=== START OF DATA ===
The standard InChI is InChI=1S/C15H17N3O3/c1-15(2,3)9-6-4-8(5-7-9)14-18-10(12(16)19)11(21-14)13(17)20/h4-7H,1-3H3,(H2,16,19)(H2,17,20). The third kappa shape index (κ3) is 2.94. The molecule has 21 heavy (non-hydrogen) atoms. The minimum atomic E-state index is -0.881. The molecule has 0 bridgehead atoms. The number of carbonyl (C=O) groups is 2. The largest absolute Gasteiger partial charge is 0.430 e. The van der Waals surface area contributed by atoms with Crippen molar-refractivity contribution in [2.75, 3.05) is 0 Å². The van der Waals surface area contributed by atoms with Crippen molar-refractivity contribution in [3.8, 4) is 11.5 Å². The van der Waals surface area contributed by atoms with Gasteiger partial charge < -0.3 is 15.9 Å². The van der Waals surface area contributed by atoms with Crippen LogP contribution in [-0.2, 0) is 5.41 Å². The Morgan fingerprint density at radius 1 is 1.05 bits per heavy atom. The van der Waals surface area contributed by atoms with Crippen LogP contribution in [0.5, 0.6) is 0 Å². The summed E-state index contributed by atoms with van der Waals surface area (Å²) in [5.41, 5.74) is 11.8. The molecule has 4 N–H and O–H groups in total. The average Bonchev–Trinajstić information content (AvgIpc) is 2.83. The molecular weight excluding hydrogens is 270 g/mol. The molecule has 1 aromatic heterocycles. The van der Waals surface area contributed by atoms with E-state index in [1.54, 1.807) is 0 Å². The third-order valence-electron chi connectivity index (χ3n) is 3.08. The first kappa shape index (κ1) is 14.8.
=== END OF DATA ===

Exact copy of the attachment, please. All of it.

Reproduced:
The standard InChI is InChI=1S/C15H17N3O3/c1-15(2,3)9-6-4-8(5-7-9)14-18-10(12(16)19)11(21-14)13(17)20/h4-7H,1-3H3,(H2,16,19)(H2,17,20). The third kappa shape index (κ3) is 2.94. The molecule has 21 heavy (non-hydrogen) atoms. The minimum atomic E-state index is -0.881. The molecule has 0 bridgehead atoms. The number of carbonyl (C=O) groups is 2. The largest absolute Gasteiger partial charge is 0.430 e. The van der Waals surface area contributed by atoms with Crippen molar-refractivity contribution in [2.75, 3.05) is 0 Å². The van der Waals surface area contributed by atoms with Crippen molar-refractivity contribution in [3.8, 4) is 11.5 Å². The van der Waals surface area contributed by atoms with Gasteiger partial charge < -0.3 is 15.9 Å². The van der Waals surface area contributed by atoms with Crippen LogP contribution in [-0.2, 0) is 5.41 Å². The Morgan fingerprint density at radius 1 is 1.05 bits per heavy atom. The van der Waals surface area contributed by atoms with Crippen LogP contribution in [0.5, 0.6) is 0 Å². The summed E-state index contributed by atoms with van der Waals surface area (Å²) in [5.41, 5.74) is 11.8. The molecule has 4 N–H and O–H groups in total. The average Bonchev–Trinajstić information content (AvgIpc) is 2.83. The molecular weight excluding hydrogens is 270 g/mol. The molecule has 1 aromatic heterocycles. The van der Waals surface area contributed by atoms with E-state index in [1.54, 1.807) is 0 Å². The third-order valence-electron chi connectivity index (χ3n) is 3.08. The first kappa shape index (κ1) is 14.8.